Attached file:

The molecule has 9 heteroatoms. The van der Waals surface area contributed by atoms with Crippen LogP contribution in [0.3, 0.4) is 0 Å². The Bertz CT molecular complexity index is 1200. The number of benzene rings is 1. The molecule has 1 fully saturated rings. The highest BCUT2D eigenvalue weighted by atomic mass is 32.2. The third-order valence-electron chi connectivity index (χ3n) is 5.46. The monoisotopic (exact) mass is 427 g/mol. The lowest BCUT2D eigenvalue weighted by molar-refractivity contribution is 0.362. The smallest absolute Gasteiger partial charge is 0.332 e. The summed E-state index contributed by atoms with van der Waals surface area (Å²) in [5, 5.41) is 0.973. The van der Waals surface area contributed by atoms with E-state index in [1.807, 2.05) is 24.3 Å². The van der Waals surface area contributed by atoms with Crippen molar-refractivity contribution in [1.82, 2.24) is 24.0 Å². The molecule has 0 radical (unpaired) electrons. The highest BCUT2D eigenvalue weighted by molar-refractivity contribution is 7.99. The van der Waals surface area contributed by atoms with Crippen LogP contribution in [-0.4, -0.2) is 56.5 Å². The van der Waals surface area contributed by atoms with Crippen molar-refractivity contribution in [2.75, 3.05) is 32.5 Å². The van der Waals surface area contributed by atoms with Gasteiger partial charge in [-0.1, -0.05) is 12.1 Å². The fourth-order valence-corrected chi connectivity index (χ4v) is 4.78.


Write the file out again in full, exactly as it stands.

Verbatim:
The molecule has 9 heteroatoms. The van der Waals surface area contributed by atoms with Crippen LogP contribution in [0.3, 0.4) is 0 Å². The Bertz CT molecular complexity index is 1200. The number of benzene rings is 1. The molecule has 1 fully saturated rings. The highest BCUT2D eigenvalue weighted by atomic mass is 32.2. The third-order valence-electron chi connectivity index (χ3n) is 5.46. The monoisotopic (exact) mass is 427 g/mol. The lowest BCUT2D eigenvalue weighted by molar-refractivity contribution is 0.362. The smallest absolute Gasteiger partial charge is 0.332 e. The summed E-state index contributed by atoms with van der Waals surface area (Å²) in [5, 5.41) is 0.973. The van der Waals surface area contributed by atoms with E-state index in [1.807, 2.05) is 24.3 Å². The van der Waals surface area contributed by atoms with Crippen molar-refractivity contribution in [1.82, 2.24) is 24.0 Å². The molecule has 0 radical (unpaired) electrons. The highest BCUT2D eigenvalue weighted by molar-refractivity contribution is 7.99. The van der Waals surface area contributed by atoms with Crippen LogP contribution in [-0.4, -0.2) is 56.5 Å². The van der Waals surface area contributed by atoms with Crippen molar-refractivity contribution in [2.75, 3.05) is 32.5 Å². The van der Waals surface area contributed by atoms with Gasteiger partial charge in [-0.1, -0.05) is 12.1 Å². The fourth-order valence-corrected chi connectivity index (χ4v) is 4.78.